Other things I remember about his being there at that time were the breakfasts my mother would cook for him every morning:  fried eggs and toast, and sometimes bacon or sausage.  But it was the hot, over-easy fried eggs that he vigorously dumped salt and pepper over before cutting them into little pieces with a knife an fork and scooping them onto the heavily buttered toast that made me love fried eggs when I really didn't like them at all.

My father was, not surprisingly, an enigma to us, and when he was home that fall, we noticed a Bible sitting on his night stand.  My mother, who was a chuch-goer didn't even have a Bible on the nightstand.  That was enough of a surprise that we talked about it quietly, discretely among ourselves. This was not the father we knew and frankly, it was a bit worrisome.  What ever could have brought about the change?   For all we knew until then, he didn't believe in anything much at all. Was he becoming even more of a stranger to us?  Who could ask him about such a thing? And then he was off again.

We stayed there long enough to get a taste of winter.  Early, heavy snows, layers of ice on the still-running ditch out front, where we would suddenly see our dog Teddy swimming under the ice, and where we would dare each other to skate without shoes, pot-bellied stove needing to be fed and stoked often, and more little bodies in the same bed at night for more warmth and more protection against the mice. 

True to our way of life, the time soon--too soon--came for us to leave again.  We packed and loaded up, crawled into the car with the back seat made into a bed and drove away from our Halcyon Season, this time not in the lonely hours of dusk when one should be sitting down to supper, but on a frosty, pie-less, Thanksgiving morning.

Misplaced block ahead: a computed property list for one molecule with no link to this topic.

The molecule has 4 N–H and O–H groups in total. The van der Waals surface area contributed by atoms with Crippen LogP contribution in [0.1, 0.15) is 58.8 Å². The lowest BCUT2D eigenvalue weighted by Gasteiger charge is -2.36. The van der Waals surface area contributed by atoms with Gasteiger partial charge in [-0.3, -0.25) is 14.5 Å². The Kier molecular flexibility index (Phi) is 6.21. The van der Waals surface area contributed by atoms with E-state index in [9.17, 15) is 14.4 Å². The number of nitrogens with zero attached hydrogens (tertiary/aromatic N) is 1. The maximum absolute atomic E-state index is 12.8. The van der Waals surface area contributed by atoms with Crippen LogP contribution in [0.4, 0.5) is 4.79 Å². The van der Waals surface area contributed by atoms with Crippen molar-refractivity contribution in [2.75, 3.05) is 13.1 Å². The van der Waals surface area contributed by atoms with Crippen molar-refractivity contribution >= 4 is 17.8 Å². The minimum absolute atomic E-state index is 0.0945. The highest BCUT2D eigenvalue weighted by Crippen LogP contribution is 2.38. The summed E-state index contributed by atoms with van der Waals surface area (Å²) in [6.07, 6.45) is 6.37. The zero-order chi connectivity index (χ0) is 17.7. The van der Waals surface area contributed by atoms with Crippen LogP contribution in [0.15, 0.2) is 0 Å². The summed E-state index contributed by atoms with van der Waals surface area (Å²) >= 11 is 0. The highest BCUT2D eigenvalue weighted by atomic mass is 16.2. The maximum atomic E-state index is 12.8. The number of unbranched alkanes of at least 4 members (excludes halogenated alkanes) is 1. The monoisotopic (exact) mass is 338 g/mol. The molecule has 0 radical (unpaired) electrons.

Monday, October 7, 2013

The Parsonage Autumn (Part Two)

The next house we rented belonged to the farmers who had built a larger, more modern home up the road. They had a few children our ages and they had animals we loved to get up-close perspectives of, when we could.

Well, the bull, we steered away from (I swear I didn't see that pun coming!) He chased us if he was close enough when we took a shortcut through the field. And the sow we were cautioned to leave alone so that she wouldn't gobble up her newborns.  The other animals, however, were subjected to a good dose of Armstrong hands-on curiosity.  Some of the more intrepid of us would let the still-nursing calf suck on our whole hands and then use his furry back to wipe the thick slobber off.  When I say "our hands," I don't mean I ever did that.  I could play with grasshoppers who leaked brown tobacco spittle on my hands and pull slick and muddy night crawlers from flooded lawns or even land a bare foot right smack in the middle of a cow paddy without making much to do about it, but that calf-nursing on human hands was a bit more than I was ever tempted to try.  The kids said it was a very interesting feeling, though, and that little cow sure had a mighty pull!

Our favorite, of course, was the mare they let us ride bare-back.  Big brown mare with a big bare back that we clambered upon and fought mightily to stay on when she trotted across the field.  We could fit three of us...sometimes four...on her back at a time, but if the front rider couldn't manage to stay astride, the whole rest of the train would hysterically slide right over the "healthy" bulging rib cage and fall in a howling heap onto the hard-packed ground.  Unadulterated delight and joy, that!

When we weren't discovering the delightful world of domestic farm animals, there were plenty of wild creatures to get to know.  Jack rabbits that would pop up right before our eyes, causing the younger ones to exclaim that they had met a kangaroo, skunks that tempted our Teddy out at night to give fearless, chivalrous chase, and little round-eared field mice scurrying and scratching our bedposts, probably very angry that a human family had moved in and threatened to disrupt their warm wintering.  But threaten we did, with girly screams and swipes of the broom under the beds and taking the rodent-slaying dog to the bathroom with us at night.